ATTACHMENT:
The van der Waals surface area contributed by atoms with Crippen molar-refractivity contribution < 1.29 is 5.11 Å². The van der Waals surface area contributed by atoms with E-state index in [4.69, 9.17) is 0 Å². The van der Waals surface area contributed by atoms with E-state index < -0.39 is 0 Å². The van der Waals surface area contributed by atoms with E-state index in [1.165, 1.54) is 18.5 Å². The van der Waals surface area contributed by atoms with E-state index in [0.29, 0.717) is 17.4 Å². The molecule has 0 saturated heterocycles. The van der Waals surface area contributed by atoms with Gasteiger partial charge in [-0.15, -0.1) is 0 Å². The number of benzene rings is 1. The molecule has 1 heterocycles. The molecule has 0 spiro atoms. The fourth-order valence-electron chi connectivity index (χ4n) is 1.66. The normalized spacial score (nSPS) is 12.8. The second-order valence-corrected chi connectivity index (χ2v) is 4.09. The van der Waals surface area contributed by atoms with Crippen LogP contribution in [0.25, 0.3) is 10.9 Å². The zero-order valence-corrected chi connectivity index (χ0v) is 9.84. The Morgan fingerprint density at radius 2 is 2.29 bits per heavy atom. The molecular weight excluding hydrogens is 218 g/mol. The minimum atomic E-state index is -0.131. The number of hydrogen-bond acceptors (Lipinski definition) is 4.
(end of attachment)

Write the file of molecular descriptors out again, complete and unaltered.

The van der Waals surface area contributed by atoms with Crippen molar-refractivity contribution < 1.29 is 5.11 Å². The van der Waals surface area contributed by atoms with E-state index in [4.69, 9.17) is 0 Å². The van der Waals surface area contributed by atoms with E-state index < -0.39 is 0 Å². The van der Waals surface area contributed by atoms with E-state index in [1.165, 1.54) is 18.5 Å². The van der Waals surface area contributed by atoms with E-state index in [0.29, 0.717) is 17.4 Å². The molecule has 0 saturated heterocycles. The van der Waals surface area contributed by atoms with Gasteiger partial charge in [-0.15, -0.1) is 0 Å². The number of benzene rings is 1. The molecule has 1 heterocycles. The molecule has 0 spiro atoms. The fourth-order valence-electron chi connectivity index (χ4n) is 1.66. The normalized spacial score (nSPS) is 12.8. The second-order valence-corrected chi connectivity index (χ2v) is 4.09. The van der Waals surface area contributed by atoms with Crippen LogP contribution in [0.25, 0.3) is 10.9 Å². The zero-order valence-corrected chi connectivity index (χ0v) is 9.84. The Morgan fingerprint density at radius 2 is 2.29 bits per heavy atom. The molecular weight excluding hydrogens is 218 g/mol. The minimum atomic E-state index is -0.131. The number of hydrogen-bond acceptors (Lipinski definition) is 4.